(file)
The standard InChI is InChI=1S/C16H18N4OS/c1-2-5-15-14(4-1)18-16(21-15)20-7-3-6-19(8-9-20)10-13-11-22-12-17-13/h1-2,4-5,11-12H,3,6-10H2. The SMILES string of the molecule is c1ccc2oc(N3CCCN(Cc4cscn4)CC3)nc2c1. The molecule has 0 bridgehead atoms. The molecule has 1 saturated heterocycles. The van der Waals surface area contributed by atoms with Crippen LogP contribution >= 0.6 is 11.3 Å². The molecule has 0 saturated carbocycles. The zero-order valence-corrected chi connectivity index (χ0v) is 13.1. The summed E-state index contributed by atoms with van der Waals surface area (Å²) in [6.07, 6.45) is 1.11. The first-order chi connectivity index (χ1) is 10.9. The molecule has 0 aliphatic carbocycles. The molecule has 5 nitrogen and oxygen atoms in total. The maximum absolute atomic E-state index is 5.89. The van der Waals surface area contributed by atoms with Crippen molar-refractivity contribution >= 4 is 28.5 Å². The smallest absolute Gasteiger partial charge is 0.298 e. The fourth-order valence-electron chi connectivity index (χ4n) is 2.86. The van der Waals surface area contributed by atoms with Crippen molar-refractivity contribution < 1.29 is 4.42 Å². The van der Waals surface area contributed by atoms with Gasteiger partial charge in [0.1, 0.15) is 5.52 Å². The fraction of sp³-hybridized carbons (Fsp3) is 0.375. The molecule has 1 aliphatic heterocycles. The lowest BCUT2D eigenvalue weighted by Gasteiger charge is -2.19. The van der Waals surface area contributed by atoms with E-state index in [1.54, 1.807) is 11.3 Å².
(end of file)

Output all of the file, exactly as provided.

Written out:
The standard InChI is InChI=1S/C16H18N4OS/c1-2-5-15-14(4-1)18-16(21-15)20-7-3-6-19(8-9-20)10-13-11-22-12-17-13/h1-2,4-5,11-12H,3,6-10H2. The SMILES string of the molecule is c1ccc2oc(N3CCCN(Cc4cscn4)CC3)nc2c1. The molecule has 0 bridgehead atoms. The molecule has 1 saturated heterocycles. The van der Waals surface area contributed by atoms with Crippen LogP contribution >= 0.6 is 11.3 Å². The molecule has 0 saturated carbocycles. The zero-order valence-corrected chi connectivity index (χ0v) is 13.1. The summed E-state index contributed by atoms with van der Waals surface area (Å²) in [6.07, 6.45) is 1.11. The first-order chi connectivity index (χ1) is 10.9. The molecule has 0 aliphatic carbocycles. The molecule has 5 nitrogen and oxygen atoms in total. The maximum absolute atomic E-state index is 5.89. The van der Waals surface area contributed by atoms with Crippen molar-refractivity contribution >= 4 is 28.5 Å². The smallest absolute Gasteiger partial charge is 0.298 e. The fourth-order valence-electron chi connectivity index (χ4n) is 2.86. The van der Waals surface area contributed by atoms with Crippen molar-refractivity contribution < 1.29 is 4.42 Å². The van der Waals surface area contributed by atoms with Gasteiger partial charge in [0.1, 0.15) is 5.52 Å². The fraction of sp³-hybridized carbons (Fsp3) is 0.375. The molecule has 1 aliphatic heterocycles. The lowest BCUT2D eigenvalue weighted by Gasteiger charge is -2.19. The van der Waals surface area contributed by atoms with E-state index in [1.54, 1.807) is 11.3 Å².